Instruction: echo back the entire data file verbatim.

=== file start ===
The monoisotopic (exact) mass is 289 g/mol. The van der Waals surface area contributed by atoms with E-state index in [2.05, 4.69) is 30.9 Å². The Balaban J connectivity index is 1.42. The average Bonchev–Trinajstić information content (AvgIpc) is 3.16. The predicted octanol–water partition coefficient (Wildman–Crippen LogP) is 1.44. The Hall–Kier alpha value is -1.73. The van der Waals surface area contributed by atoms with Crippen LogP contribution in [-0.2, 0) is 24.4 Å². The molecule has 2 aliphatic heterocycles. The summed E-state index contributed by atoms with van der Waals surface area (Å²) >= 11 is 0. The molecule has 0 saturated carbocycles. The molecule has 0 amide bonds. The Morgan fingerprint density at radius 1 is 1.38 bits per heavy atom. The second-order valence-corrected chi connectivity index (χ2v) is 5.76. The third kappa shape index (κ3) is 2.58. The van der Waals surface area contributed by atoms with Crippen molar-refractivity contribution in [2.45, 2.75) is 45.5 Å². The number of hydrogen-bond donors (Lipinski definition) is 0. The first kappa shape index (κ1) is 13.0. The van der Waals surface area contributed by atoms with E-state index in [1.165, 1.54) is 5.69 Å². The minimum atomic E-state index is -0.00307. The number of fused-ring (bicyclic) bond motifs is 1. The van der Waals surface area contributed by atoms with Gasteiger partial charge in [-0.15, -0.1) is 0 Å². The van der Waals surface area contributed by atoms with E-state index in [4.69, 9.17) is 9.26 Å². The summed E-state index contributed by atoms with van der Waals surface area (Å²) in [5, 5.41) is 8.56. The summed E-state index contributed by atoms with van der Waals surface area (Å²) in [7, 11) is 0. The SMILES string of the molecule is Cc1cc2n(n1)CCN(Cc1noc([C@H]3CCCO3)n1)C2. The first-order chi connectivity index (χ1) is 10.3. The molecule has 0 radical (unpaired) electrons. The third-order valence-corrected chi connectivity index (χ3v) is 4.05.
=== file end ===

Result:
The monoisotopic (exact) mass is 289 g/mol. The van der Waals surface area contributed by atoms with E-state index in [2.05, 4.69) is 30.9 Å². The Balaban J connectivity index is 1.42. The average Bonchev–Trinajstić information content (AvgIpc) is 3.16. The predicted octanol–water partition coefficient (Wildman–Crippen LogP) is 1.44. The Hall–Kier alpha value is -1.73. The van der Waals surface area contributed by atoms with Crippen LogP contribution in [-0.2, 0) is 24.4 Å². The molecule has 2 aliphatic heterocycles. The summed E-state index contributed by atoms with van der Waals surface area (Å²) >= 11 is 0. The molecule has 0 saturated carbocycles. The molecule has 0 amide bonds. The Morgan fingerprint density at radius 1 is 1.38 bits per heavy atom. The second-order valence-corrected chi connectivity index (χ2v) is 5.76. The third kappa shape index (κ3) is 2.58. The van der Waals surface area contributed by atoms with Crippen molar-refractivity contribution in [2.45, 2.75) is 45.5 Å². The number of hydrogen-bond donors (Lipinski definition) is 0. The first kappa shape index (κ1) is 13.0. The van der Waals surface area contributed by atoms with E-state index in [1.165, 1.54) is 5.69 Å². The minimum atomic E-state index is -0.00307. The number of fused-ring (bicyclic) bond motifs is 1. The van der Waals surface area contributed by atoms with Gasteiger partial charge in [-0.15, -0.1) is 0 Å². The van der Waals surface area contributed by atoms with E-state index in [4.69, 9.17) is 9.26 Å². The summed E-state index contributed by atoms with van der Waals surface area (Å²) in [5, 5.41) is 8.56. The summed E-state index contributed by atoms with van der Waals surface area (Å²) in [7, 11) is 0. The SMILES string of the molecule is Cc1cc2n(n1)CCN(Cc1noc([C@H]3CCCO3)n1)C2. The first-order chi connectivity index (χ1) is 10.3. The molecule has 0 radical (unpaired) electrons. The third-order valence-corrected chi connectivity index (χ3v) is 4.05.